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8 lessons for IT chiefs: MIT Sloan CIO Symposium 2018
Taking your digital strategy from vision to execution requires great culture change. Get lessons learned from CIOs who are making progress
5. Blockchain: Think carefully on your potential use cases
The conference session on Blockchain was packed – not surprising, since it’s a technology for which many CIOs are still evaluating for fit. Panelists advised CIOs to critically examine possible use cases – and reject the many that won’t suit blockchain.
Prasanna Gopalakrishnan, executive VP, chief digital and information officer for Boston Private, shared her experience evaluating applications in the banking world. Start with the business problem, she said, then ask "What is blockchain truly adding in value?" Moreover, she said, "You have to demonstrate a value for every party involved."
United Nations CIO Atefeh Riazi, a finalist for the 2018 MIT Sloan CIO Leadership award, sees large potential for blockchain in a different realm: Identity. Blockchain could ease struggles for the 1.2 billion people globally who lack an identity, she said. These people may be refugees, or may have experienced human trafficking, for example, she noted. "Refugees without identity are a big concern," she said, noting that when people lack identity records, they can be vulnerable to child marriage, child labor violations, and other dangers. She also sees potential for blockchain to combat problems arising from widespread identity theft, and to ensure the integrity of elections.
6. Figure out your big vision: Then think small experiments
Internet of Things, AI, cloud ... CIOs today feel bombarded by new technologies. Jeanne W. Ross, principal research scientist with MIT Sloan Center for Information Systems Research, has a message for CIOs: Calm down! You can’t realize advantage from new technology unless you focus first on being a well-run company, she said – a statement that drew cheers from the audience.
Ross emphasized that you can’t go digital until you are a digitized company, something that requires a complete organizational redesign around ubiquitous data, unlimited connectivity, and massive processing power.
You then need a vision that focuses on your company’s value proposition in the digital era. Ross gave the example of Schneider Electric, which evolved its business from an electric equipment manufacturer to a provider of intelligent energy solutions. When you figure out your vision, Ross said, it’s time to think small. Big companies like big initiatives, but the reality is, going digital will involve lots of little experiments along the way. As Ross described, your vision is your North Star. Your strategy comes from how you follow it.
7. Execution problems often trace back to leadership woes
The last panel of the day started with a joke from moderator Paul Michelman, editor in chief of MIT Sloan Management Review. Why is strategy like a fish, he asked? Because it rots from the head down. Michelman went on to share some bleak statistics from recent research that highlighted the huge gap between digital strategy and execution that many organizations face.
Only about half (51 percent) of executive team members could list their company’s top three strategic priorities, he said. It got worse further down the chain, he explained. Only 18 percent of middle managers could name their organization’s top priorities. Panelists talked about the culprits behind this breakdown, including clarity of communications, company politics, and failure to frame strategy in dollar terms.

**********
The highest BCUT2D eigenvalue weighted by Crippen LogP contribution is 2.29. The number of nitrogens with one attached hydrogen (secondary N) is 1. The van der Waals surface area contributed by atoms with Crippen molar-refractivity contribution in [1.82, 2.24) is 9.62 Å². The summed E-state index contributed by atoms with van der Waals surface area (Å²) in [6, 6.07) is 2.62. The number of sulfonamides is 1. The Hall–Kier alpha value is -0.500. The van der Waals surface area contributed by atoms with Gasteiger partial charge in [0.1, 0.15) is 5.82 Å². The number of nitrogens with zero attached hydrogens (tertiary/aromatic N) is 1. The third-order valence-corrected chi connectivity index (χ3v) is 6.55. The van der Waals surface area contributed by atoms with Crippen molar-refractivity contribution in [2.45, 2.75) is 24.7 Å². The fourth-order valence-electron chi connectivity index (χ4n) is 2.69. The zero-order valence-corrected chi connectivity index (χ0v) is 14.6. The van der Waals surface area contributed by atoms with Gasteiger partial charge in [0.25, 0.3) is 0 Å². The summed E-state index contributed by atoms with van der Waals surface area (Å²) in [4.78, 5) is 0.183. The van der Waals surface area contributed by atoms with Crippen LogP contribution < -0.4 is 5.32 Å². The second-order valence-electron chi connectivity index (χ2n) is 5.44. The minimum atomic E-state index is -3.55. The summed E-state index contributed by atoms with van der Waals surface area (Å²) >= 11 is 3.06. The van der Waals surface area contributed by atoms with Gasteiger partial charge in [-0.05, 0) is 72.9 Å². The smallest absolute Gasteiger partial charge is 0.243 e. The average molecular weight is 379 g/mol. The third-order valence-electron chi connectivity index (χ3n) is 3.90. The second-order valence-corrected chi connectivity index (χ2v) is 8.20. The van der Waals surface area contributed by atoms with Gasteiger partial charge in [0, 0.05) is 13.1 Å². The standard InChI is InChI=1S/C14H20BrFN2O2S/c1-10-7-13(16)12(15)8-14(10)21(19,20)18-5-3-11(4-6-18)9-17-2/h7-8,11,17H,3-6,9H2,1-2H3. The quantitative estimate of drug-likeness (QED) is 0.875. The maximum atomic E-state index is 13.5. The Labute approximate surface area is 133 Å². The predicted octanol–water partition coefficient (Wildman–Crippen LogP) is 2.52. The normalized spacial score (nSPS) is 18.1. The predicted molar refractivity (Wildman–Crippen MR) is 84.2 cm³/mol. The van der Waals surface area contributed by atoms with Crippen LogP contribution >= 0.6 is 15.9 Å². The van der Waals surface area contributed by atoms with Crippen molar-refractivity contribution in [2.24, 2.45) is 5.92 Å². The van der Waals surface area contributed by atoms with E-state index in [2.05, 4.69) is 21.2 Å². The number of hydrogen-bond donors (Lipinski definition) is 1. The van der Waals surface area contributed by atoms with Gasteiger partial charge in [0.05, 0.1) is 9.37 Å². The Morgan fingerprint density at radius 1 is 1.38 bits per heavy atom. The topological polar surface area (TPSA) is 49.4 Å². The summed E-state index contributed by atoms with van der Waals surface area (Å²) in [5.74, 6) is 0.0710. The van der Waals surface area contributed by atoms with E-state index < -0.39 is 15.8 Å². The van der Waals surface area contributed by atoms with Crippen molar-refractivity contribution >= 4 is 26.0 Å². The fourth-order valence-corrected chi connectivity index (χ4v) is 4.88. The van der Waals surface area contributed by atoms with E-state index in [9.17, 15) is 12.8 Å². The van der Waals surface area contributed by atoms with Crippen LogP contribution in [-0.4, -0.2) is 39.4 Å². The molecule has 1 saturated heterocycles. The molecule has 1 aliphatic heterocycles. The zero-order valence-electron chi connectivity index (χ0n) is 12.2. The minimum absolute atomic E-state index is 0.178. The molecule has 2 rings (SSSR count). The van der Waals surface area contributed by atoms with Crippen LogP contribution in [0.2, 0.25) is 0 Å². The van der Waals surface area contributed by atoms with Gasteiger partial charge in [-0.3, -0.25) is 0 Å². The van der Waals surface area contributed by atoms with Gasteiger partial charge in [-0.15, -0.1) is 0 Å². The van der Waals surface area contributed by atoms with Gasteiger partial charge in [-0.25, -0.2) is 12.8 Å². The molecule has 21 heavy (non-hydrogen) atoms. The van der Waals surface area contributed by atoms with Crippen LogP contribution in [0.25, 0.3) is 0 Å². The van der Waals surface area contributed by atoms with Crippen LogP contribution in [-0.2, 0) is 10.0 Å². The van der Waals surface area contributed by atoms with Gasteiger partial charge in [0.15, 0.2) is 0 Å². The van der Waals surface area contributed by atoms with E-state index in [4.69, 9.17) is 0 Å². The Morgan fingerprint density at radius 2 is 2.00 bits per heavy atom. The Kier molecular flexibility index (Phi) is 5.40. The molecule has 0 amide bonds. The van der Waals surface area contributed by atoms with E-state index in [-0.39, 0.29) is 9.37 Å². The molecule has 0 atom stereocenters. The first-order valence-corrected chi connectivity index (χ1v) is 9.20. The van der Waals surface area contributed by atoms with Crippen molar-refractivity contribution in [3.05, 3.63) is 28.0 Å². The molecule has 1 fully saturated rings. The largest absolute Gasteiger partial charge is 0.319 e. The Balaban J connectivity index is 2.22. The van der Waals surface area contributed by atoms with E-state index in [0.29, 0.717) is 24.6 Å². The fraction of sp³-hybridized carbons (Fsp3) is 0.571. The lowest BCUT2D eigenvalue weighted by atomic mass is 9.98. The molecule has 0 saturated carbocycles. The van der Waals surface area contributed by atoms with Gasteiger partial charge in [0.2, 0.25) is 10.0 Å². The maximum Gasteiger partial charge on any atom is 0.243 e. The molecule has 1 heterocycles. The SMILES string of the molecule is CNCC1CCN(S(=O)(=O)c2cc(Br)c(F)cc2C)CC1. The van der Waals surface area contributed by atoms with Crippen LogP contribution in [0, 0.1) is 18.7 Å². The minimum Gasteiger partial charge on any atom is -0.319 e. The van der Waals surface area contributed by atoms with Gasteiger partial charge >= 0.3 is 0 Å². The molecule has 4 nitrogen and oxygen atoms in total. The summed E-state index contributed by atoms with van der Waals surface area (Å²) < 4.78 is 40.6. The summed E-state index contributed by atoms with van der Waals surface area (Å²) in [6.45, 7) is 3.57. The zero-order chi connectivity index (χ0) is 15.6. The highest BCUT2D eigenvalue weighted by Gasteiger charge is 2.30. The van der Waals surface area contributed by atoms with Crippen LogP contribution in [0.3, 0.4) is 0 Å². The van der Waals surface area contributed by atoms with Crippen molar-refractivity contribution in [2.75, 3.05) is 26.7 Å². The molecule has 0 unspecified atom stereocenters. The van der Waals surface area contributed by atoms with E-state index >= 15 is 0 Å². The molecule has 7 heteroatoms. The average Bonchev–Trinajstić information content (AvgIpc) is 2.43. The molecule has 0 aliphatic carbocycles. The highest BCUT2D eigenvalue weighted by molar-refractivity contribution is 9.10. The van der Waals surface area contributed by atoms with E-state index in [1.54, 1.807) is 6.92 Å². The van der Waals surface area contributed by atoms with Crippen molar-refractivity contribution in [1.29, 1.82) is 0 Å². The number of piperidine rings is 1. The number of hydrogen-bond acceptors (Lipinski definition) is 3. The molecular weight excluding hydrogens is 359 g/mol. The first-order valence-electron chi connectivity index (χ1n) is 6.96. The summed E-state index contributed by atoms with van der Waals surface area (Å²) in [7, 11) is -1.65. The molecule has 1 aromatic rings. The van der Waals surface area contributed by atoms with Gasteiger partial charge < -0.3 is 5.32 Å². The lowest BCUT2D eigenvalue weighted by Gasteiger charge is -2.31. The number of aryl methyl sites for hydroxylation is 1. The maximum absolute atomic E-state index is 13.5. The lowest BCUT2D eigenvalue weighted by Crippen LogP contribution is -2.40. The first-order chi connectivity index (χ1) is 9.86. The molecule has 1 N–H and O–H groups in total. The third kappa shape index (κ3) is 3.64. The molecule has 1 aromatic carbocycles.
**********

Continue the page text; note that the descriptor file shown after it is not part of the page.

Important takeaway: if you have an execution problem, it’s often a culture issue – and as a leader, it’s your job to change the culture, pointed out Mike Macrie, CIO of Land O’Lakes. "If everything is a priority, nothing is a priority," said Macrie. If teams have one hour left in the day to get something done, your job as a leader is to make sure they know how and why to choose the things that are going to move the business toward its goals, Macrie explained.
8. Take a hard look at how you articulate strategy
When you’re leading teams that are executing on digital business strategy, aim for constant reinforcement and repetition of vision, tying benchmarks to compensation, and honest, empathetic conversations, panelists advised. Also, take a close look at the vision itself. Is it understandable? Is it realistic? (Remember Gledhill's saying about his organization's digital vision, discussed above?)
Anthony Christie, chief operating officer of Trace3, explained that sometimes peer pressure can be the enemy of strategy. "I can't count the number of times a team has brought an initiative forward with unrealistic expectations about its impact on the business," he said. Christie said he works with teams to talk through what success looks like and how it ties to business strategy so that everyone starts on the same page.
Finally, Irving Wladawsky-Berger, Fellow with the MIT Initiative on the Digital Economy, shared this clear, concise takeaway for leaders: Simplification is critical to strategy execution. "If the people who are supposed to execute – let alone the marketplace – don’t understand what you’re talking about, you won’t succeed," he said.
For even more lessons learned, read our interview with Bharti Airtel's Global CIO, Harmeen Mehta, who won the symposium's top honor: See 6 questions with winner of the 2018 MIT Sloan CIO Symposium Leadership Award.
Ginny Hamilton, Carla Rudder, and Laurianne McLaughlin contributed to this report.
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